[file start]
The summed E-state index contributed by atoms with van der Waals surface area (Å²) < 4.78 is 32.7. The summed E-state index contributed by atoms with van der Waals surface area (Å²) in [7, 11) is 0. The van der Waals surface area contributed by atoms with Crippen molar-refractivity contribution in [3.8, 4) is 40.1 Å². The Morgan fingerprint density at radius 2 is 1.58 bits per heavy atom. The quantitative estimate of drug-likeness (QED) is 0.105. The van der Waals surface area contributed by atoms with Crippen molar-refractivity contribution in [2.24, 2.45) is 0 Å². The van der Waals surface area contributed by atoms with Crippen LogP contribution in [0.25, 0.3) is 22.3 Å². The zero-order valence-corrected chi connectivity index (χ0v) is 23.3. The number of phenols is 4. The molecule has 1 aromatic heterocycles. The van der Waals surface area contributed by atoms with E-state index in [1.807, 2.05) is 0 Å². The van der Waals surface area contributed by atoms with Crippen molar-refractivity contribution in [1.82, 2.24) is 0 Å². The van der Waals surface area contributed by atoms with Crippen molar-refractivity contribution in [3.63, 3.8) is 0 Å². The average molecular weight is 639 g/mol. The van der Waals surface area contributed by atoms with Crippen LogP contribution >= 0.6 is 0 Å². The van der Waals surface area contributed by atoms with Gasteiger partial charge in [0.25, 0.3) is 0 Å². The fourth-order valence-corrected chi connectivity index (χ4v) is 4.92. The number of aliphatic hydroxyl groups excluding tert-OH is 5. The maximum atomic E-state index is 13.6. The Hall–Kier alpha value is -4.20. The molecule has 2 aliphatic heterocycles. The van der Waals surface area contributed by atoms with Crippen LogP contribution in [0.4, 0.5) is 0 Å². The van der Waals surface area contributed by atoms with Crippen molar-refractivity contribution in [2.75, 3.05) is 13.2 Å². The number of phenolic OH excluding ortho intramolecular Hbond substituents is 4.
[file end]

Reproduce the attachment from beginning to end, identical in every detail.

The summed E-state index contributed by atoms with van der Waals surface area (Å²) < 4.78 is 32.7. The summed E-state index contributed by atoms with van der Waals surface area (Å²) in [7, 11) is 0. The van der Waals surface area contributed by atoms with Crippen molar-refractivity contribution in [3.8, 4) is 40.1 Å². The Morgan fingerprint density at radius 2 is 1.58 bits per heavy atom. The quantitative estimate of drug-likeness (QED) is 0.105. The van der Waals surface area contributed by atoms with Crippen molar-refractivity contribution in [2.24, 2.45) is 0 Å². The van der Waals surface area contributed by atoms with Crippen LogP contribution in [0.25, 0.3) is 22.3 Å². The zero-order valence-corrected chi connectivity index (χ0v) is 23.3. The number of phenols is 4. The molecule has 1 aromatic heterocycles. The van der Waals surface area contributed by atoms with E-state index in [1.807, 2.05) is 0 Å². The van der Waals surface area contributed by atoms with Crippen molar-refractivity contribution in [1.82, 2.24) is 0 Å². The van der Waals surface area contributed by atoms with Crippen molar-refractivity contribution in [3.63, 3.8) is 0 Å². The average molecular weight is 639 g/mol. The van der Waals surface area contributed by atoms with Crippen LogP contribution >= 0.6 is 0 Å². The van der Waals surface area contributed by atoms with Gasteiger partial charge in [0.25, 0.3) is 0 Å². The fourth-order valence-corrected chi connectivity index (χ4v) is 4.92. The number of aliphatic hydroxyl groups excluding tert-OH is 5. The maximum atomic E-state index is 13.6. The Hall–Kier alpha value is -4.20. The molecule has 2 aliphatic heterocycles. The van der Waals surface area contributed by atoms with Crippen LogP contribution in [0.4, 0.5) is 0 Å². The van der Waals surface area contributed by atoms with Crippen molar-refractivity contribution in [2.75, 3.05) is 13.2 Å². The number of phenolic OH excluding ortho intramolecular Hbond substituents is 4.